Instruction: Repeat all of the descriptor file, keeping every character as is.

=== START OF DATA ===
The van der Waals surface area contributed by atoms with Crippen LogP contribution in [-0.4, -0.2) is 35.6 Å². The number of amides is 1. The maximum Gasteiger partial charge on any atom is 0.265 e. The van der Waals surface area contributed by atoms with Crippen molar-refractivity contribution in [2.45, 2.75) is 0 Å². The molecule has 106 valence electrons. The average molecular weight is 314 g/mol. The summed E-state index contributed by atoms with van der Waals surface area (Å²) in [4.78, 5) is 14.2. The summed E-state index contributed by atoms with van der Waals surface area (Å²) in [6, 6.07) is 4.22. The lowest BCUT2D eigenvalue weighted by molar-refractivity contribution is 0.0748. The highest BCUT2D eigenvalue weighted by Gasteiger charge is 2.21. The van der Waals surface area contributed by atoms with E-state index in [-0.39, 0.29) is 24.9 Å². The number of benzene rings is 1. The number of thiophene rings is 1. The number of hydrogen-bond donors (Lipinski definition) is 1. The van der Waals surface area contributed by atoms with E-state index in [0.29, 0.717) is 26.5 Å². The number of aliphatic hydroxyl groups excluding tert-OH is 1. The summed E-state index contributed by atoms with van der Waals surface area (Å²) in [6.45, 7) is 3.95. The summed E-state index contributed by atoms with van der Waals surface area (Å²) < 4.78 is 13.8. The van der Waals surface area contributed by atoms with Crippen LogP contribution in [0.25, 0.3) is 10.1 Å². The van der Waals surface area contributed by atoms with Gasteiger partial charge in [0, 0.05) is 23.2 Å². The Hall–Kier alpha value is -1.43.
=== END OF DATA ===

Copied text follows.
The van der Waals surface area contributed by atoms with Crippen LogP contribution in [-0.4, -0.2) is 35.6 Å². The number of amides is 1. The maximum Gasteiger partial charge on any atom is 0.265 e. The van der Waals surface area contributed by atoms with Crippen molar-refractivity contribution in [2.45, 2.75) is 0 Å². The molecule has 106 valence electrons. The average molecular weight is 314 g/mol. The summed E-state index contributed by atoms with van der Waals surface area (Å²) in [4.78, 5) is 14.2. The summed E-state index contributed by atoms with van der Waals surface area (Å²) in [6, 6.07) is 4.22. The lowest BCUT2D eigenvalue weighted by molar-refractivity contribution is 0.0748. The highest BCUT2D eigenvalue weighted by Gasteiger charge is 2.21. The van der Waals surface area contributed by atoms with E-state index in [-0.39, 0.29) is 24.9 Å². The number of benzene rings is 1. The number of thiophene rings is 1. The number of hydrogen-bond donors (Lipinski definition) is 1. The van der Waals surface area contributed by atoms with E-state index in [0.29, 0.717) is 26.5 Å². The number of aliphatic hydroxyl groups excluding tert-OH is 1. The summed E-state index contributed by atoms with van der Waals surface area (Å²) in [6.45, 7) is 3.95. The summed E-state index contributed by atoms with van der Waals surface area (Å²) < 4.78 is 13.8. The van der Waals surface area contributed by atoms with Crippen LogP contribution in [0.25, 0.3) is 10.1 Å². The van der Waals surface area contributed by atoms with Gasteiger partial charge in [0, 0.05) is 23.2 Å². The Hall–Kier alpha value is -1.43.